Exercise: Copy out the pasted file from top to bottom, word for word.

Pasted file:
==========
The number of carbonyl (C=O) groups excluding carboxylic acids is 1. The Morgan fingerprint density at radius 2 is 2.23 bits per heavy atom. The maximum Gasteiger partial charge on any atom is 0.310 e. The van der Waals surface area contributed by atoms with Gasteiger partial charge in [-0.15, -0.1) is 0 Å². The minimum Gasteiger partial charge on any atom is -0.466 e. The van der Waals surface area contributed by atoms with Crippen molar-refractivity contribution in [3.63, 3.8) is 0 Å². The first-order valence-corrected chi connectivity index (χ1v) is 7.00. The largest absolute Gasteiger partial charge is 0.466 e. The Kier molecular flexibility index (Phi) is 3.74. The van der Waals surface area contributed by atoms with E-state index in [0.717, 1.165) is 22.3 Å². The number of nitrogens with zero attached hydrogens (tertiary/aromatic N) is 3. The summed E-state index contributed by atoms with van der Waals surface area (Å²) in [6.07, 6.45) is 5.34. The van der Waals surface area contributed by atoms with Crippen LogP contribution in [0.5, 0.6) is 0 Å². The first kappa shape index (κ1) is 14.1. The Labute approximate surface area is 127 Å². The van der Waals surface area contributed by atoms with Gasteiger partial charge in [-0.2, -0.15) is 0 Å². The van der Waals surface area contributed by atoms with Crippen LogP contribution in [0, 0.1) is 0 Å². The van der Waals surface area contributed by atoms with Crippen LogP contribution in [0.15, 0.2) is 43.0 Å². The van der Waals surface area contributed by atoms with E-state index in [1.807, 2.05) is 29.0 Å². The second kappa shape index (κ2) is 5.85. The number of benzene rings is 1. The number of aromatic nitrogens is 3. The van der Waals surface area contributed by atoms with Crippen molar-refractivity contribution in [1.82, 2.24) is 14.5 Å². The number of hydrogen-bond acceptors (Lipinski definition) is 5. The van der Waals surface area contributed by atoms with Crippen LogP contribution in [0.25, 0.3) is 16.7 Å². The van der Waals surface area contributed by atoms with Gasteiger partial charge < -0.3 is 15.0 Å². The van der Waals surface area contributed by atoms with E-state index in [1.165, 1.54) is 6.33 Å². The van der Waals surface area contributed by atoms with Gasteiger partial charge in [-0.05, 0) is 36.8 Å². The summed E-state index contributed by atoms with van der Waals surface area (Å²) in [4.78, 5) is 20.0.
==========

The number of carbonyl (C=O) groups excluding carboxylic acids is 1. The Morgan fingerprint density at radius 2 is 2.23 bits per heavy atom. The maximum Gasteiger partial charge on any atom is 0.310 e. The van der Waals surface area contributed by atoms with Gasteiger partial charge in [-0.15, -0.1) is 0 Å². The minimum Gasteiger partial charge on any atom is -0.466 e. The van der Waals surface area contributed by atoms with Crippen molar-refractivity contribution in [3.63, 3.8) is 0 Å². The first-order valence-corrected chi connectivity index (χ1v) is 7.00. The largest absolute Gasteiger partial charge is 0.466 e. The Kier molecular flexibility index (Phi) is 3.74. The van der Waals surface area contributed by atoms with E-state index in [0.717, 1.165) is 22.3 Å². The number of nitrogens with zero attached hydrogens (tertiary/aromatic N) is 3. The summed E-state index contributed by atoms with van der Waals surface area (Å²) in [6.07, 6.45) is 5.34. The van der Waals surface area contributed by atoms with Crippen LogP contribution in [0.5, 0.6) is 0 Å². The first kappa shape index (κ1) is 14.1. The Labute approximate surface area is 127 Å². The van der Waals surface area contributed by atoms with Gasteiger partial charge in [-0.2, -0.15) is 0 Å². The van der Waals surface area contributed by atoms with Crippen LogP contribution in [0, 0.1) is 0 Å². The van der Waals surface area contributed by atoms with Crippen LogP contribution in [0.15, 0.2) is 43.0 Å². The van der Waals surface area contributed by atoms with E-state index in [1.807, 2.05) is 29.0 Å². The second kappa shape index (κ2) is 5.85. The number of benzene rings is 1. The number of aromatic nitrogens is 3. The van der Waals surface area contributed by atoms with Crippen molar-refractivity contribution in [1.82, 2.24) is 14.5 Å². The number of hydrogen-bond acceptors (Lipinski definition) is 5. The van der Waals surface area contributed by atoms with Crippen LogP contribution in [0.25, 0.3) is 16.7 Å². The van der Waals surface area contributed by atoms with Gasteiger partial charge < -0.3 is 15.0 Å². The van der Waals surface area contributed by atoms with E-state index in [1.165, 1.54) is 6.33 Å². The van der Waals surface area contributed by atoms with Gasteiger partial charge in [-0.05, 0) is 36.8 Å². The summed E-state index contributed by atoms with van der Waals surface area (Å²) in [4.78, 5) is 20.0.